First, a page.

In a statement released on August 19, a newly appointed task force at the Orlando Museum of Art (OMA) announced that it would “reevaluate all exhibitions” planned by former and recently ousted director Aaron De Groft. The task force was formed to “review oversight procedures for reviewing and approving exhibits,” a trustee said, after an FBI raid that seized 25 paintings falsely claimed to be made by Jean-Michel Basquiat. museum at the end of June.

The reforms, which will be spearheaded by newly appointed Interim Director Luder Whitlock, are a bitter attempt by the disgraced museum to restore credibility following revelations that those in senior leadership positions were responsible for misrepresenting the authenticity of a number of alleged acts. by Basquiat. In response, six major donors have withdrawn support and pledged to the Rollins Art Museum, and the Martin Andersen-Gracia Andersen Foundation announced that they would migrate a collection of 18th- and 19th-century American paintings (including of John Singer Sargent and Robert Henri) from OMA to Rollins.

Although Cynthia Brumback, chair of OMA’s board of trustees, announced De Groft’s departure days after the FBI raid, she herself has not escaped scrutiny: Prominent figures in Orlando’s art community are calling for her resignation her, including Ena Heller, director of the Rollins Museum of Art, who told her New York Times, “It didn’t start and end with Aaron De Groft,” adding that he “reported to a board that has oversight” and “fiduciary responsibility for that museum.”

Orlando Museum of Art (via Wikimedia Commons)

The museum’s current crisis is the result of a messy, months-long saga that has unfolded largely in the public eye and began with the opening of Heroes and Monsters: Jean-Michel Basquiat in February of this year. Most of the paintings featured in the exhibition had never been seen in public before. They were said to have been made in 1982 – when Basquiat was just 22 years old and living in a basement studio space under the home of prominent art dealer Larry Gagosian – and were said to have been sold to television writer Thad Mumford, who then, as the story went. , kept them hidden private for three decades. They were then “discovered” by a pair of dealers, who were later revealed to have both served prison terms for drug trafficking under different names.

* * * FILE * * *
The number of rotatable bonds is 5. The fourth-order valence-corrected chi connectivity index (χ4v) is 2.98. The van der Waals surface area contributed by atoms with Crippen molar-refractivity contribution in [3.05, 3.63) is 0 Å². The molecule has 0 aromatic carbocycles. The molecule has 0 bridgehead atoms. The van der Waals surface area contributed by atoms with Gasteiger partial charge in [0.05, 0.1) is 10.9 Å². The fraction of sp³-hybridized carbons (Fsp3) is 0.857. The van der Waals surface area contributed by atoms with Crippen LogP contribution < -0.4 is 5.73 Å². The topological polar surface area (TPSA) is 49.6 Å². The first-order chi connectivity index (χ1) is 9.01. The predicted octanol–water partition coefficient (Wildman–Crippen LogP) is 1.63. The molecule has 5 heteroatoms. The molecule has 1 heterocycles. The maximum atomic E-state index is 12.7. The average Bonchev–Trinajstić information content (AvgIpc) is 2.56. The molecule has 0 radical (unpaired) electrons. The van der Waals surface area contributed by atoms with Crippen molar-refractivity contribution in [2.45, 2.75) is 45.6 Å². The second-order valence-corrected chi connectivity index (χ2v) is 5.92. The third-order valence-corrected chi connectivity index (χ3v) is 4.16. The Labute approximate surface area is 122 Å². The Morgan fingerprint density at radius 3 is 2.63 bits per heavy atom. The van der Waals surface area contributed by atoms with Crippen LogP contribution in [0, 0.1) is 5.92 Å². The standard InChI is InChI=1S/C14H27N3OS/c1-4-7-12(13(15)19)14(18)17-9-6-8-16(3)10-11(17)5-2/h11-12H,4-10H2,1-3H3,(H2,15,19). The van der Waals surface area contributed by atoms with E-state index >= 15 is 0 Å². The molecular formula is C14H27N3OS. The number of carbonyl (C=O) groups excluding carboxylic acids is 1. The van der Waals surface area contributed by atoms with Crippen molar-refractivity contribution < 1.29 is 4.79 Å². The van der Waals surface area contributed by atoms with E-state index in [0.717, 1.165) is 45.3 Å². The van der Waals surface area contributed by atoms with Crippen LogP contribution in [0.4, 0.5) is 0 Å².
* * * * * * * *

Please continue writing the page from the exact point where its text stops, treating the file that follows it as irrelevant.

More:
Almost immediately, questions arose about the paintings’ legitimacy. Gagosian thought the story seemed “too improbable” for him. The paintings had been circulating on the secondary art market for years, and a number of experts and auction houses such as Sotheby’s refused to weigh in on their authenticity. However, other credentialed art world professionals and academics authenticated the paintings as Basquiat, including a handwriting expert, a Basquiat scholar, and a curator who was an early supporter of Basquiat’s career. But the main detail that raised suspicions was the font on the back of a FedEx-produced carton that held what the museum claimed was Basquiat’s work. It was a typeface that had not been used by the company before 1994.

Faced with these red flags, De Groft apparently dismissed them. An FBI investigation began in May and a subpoena was issued. In late June, the paintings were taken by force from the OMA, in a raid that prompted a temporary closure of the museum. Around the time of the raid, it was also revealed that De Groft paid an expert $60,000 to authenticate the paintings; when she raised concerns about the authenticity of some of them, she was allegedly threatened and silenced, although the museum continued to cite her as an authenticator of the works on display.

One of the works seized by the FBI in its raid at the Orlando Museum of Art in June 2022 (photo courtesy of @sallyevansfineart via Instagram)

Among the exhibits now canceled would be those on Jackson Pollock and a group of drawings by Michelangelo. Doubts have already been cast about the authenticity of the works that would have appeared as part of both exhibitions. A third Banksy exhibition, which the artist himself has denounced, has also been removed from the upcoming calendar.

“It’s not just about the Orlando Museum of Art,” Heller told him New York Times, showing that despite the influx of philanthropic support for the Rollins Art Museum in light of OMA’s plight, the debacle had damaged confidence in the entire Orlando museum environment. “It’s about our whole community. Museums operate on public trust and now that trust has been hurt,” she continued. “This is the first time in my 30-year career that some people have come to the museum and the first thing they asked me was, ‘How do you know the art is real?’

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